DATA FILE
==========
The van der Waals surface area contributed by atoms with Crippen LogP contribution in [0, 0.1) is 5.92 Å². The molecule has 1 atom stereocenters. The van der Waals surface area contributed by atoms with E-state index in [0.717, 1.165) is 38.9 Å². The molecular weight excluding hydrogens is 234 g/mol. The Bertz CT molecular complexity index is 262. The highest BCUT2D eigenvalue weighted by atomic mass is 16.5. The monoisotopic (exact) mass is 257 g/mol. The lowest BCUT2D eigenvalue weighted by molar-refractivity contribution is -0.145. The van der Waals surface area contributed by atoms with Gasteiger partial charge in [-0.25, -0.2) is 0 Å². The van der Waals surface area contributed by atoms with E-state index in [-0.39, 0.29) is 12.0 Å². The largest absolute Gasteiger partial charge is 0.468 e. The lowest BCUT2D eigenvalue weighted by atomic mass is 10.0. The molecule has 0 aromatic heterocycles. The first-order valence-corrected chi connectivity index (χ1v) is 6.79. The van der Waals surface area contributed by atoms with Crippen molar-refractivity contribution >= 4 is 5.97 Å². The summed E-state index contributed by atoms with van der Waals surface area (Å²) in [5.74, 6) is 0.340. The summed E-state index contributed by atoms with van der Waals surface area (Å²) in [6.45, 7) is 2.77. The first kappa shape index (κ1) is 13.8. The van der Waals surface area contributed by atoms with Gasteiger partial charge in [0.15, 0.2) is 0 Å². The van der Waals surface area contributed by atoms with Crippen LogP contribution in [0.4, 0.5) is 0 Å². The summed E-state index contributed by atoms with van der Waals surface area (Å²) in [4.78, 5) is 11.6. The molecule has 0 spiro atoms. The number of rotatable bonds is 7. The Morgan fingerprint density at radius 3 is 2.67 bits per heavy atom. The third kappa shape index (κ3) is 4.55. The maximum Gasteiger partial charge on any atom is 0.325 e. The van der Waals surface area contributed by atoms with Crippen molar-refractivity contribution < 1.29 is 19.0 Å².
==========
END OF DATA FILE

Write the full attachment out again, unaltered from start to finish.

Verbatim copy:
The van der Waals surface area contributed by atoms with Crippen LogP contribution in [0, 0.1) is 5.92 Å². The molecule has 1 atom stereocenters. The van der Waals surface area contributed by atoms with E-state index in [0.717, 1.165) is 38.9 Å². The molecular weight excluding hydrogens is 234 g/mol. The Bertz CT molecular complexity index is 262. The highest BCUT2D eigenvalue weighted by atomic mass is 16.5. The monoisotopic (exact) mass is 257 g/mol. The lowest BCUT2D eigenvalue weighted by molar-refractivity contribution is -0.145. The van der Waals surface area contributed by atoms with Gasteiger partial charge in [-0.25, -0.2) is 0 Å². The van der Waals surface area contributed by atoms with E-state index in [-0.39, 0.29) is 12.0 Å². The largest absolute Gasteiger partial charge is 0.468 e. The lowest BCUT2D eigenvalue weighted by atomic mass is 10.0. The molecule has 0 aromatic heterocycles. The first-order valence-corrected chi connectivity index (χ1v) is 6.79. The van der Waals surface area contributed by atoms with Crippen molar-refractivity contribution >= 4 is 5.97 Å². The summed E-state index contributed by atoms with van der Waals surface area (Å²) in [5.74, 6) is 0.340. The summed E-state index contributed by atoms with van der Waals surface area (Å²) in [6.45, 7) is 2.77. The first kappa shape index (κ1) is 13.8. The van der Waals surface area contributed by atoms with Gasteiger partial charge in [0.15, 0.2) is 0 Å². The van der Waals surface area contributed by atoms with Crippen LogP contribution in [0.4, 0.5) is 0 Å². The summed E-state index contributed by atoms with van der Waals surface area (Å²) in [4.78, 5) is 11.6. The molecule has 0 spiro atoms. The number of rotatable bonds is 7. The Morgan fingerprint density at radius 3 is 2.67 bits per heavy atom. The third kappa shape index (κ3) is 4.55. The maximum Gasteiger partial charge on any atom is 0.325 e. The van der Waals surface area contributed by atoms with Crippen molar-refractivity contribution < 1.29 is 19.0 Å².